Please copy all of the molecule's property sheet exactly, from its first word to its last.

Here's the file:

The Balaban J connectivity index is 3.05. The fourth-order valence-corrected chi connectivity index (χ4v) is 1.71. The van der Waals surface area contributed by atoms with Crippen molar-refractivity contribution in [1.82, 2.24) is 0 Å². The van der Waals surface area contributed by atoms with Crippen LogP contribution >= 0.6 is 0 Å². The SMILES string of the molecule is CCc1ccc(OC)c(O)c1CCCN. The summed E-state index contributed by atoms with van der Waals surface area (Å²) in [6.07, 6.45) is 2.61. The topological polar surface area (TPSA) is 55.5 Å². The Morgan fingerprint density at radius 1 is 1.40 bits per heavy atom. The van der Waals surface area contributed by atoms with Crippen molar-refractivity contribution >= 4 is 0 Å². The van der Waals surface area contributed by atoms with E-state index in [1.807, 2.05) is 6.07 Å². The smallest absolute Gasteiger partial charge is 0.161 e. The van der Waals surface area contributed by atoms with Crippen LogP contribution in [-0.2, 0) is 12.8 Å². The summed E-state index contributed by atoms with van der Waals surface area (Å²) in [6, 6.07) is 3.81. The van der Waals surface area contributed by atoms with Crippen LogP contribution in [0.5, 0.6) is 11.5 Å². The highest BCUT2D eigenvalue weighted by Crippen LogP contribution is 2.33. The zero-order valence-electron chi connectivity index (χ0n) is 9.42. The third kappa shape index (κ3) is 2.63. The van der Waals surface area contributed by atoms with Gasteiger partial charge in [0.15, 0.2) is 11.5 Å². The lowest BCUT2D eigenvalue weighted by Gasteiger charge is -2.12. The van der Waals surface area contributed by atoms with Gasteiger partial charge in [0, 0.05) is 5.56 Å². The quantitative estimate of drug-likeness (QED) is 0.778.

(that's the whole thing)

The Balaban J connectivity index is 3.05. The fourth-order valence-corrected chi connectivity index (χ4v) is 1.71. The van der Waals surface area contributed by atoms with Crippen molar-refractivity contribution in [1.82, 2.24) is 0 Å². The van der Waals surface area contributed by atoms with Crippen LogP contribution >= 0.6 is 0 Å². The SMILES string of the molecule is CCc1ccc(OC)c(O)c1CCCN. The summed E-state index contributed by atoms with van der Waals surface area (Å²) in [6.07, 6.45) is 2.61. The topological polar surface area (TPSA) is 55.5 Å². The Morgan fingerprint density at radius 1 is 1.40 bits per heavy atom. The van der Waals surface area contributed by atoms with Crippen molar-refractivity contribution >= 4 is 0 Å². The van der Waals surface area contributed by atoms with E-state index in [1.807, 2.05) is 6.07 Å². The smallest absolute Gasteiger partial charge is 0.161 e. The van der Waals surface area contributed by atoms with Crippen LogP contribution in [-0.2, 0) is 12.8 Å². The summed E-state index contributed by atoms with van der Waals surface area (Å²) in [6, 6.07) is 3.81. The van der Waals surface area contributed by atoms with Crippen LogP contribution in [0.5, 0.6) is 11.5 Å². The highest BCUT2D eigenvalue weighted by Crippen LogP contribution is 2.33. The zero-order valence-electron chi connectivity index (χ0n) is 9.42. The third kappa shape index (κ3) is 2.63. The van der Waals surface area contributed by atoms with Gasteiger partial charge in [0.15, 0.2) is 11.5 Å². The lowest BCUT2D eigenvalue weighted by Gasteiger charge is -2.12. The van der Waals surface area contributed by atoms with Gasteiger partial charge in [0, 0.05) is 5.56 Å². The quantitative estimate of drug-likeness (QED) is 0.778.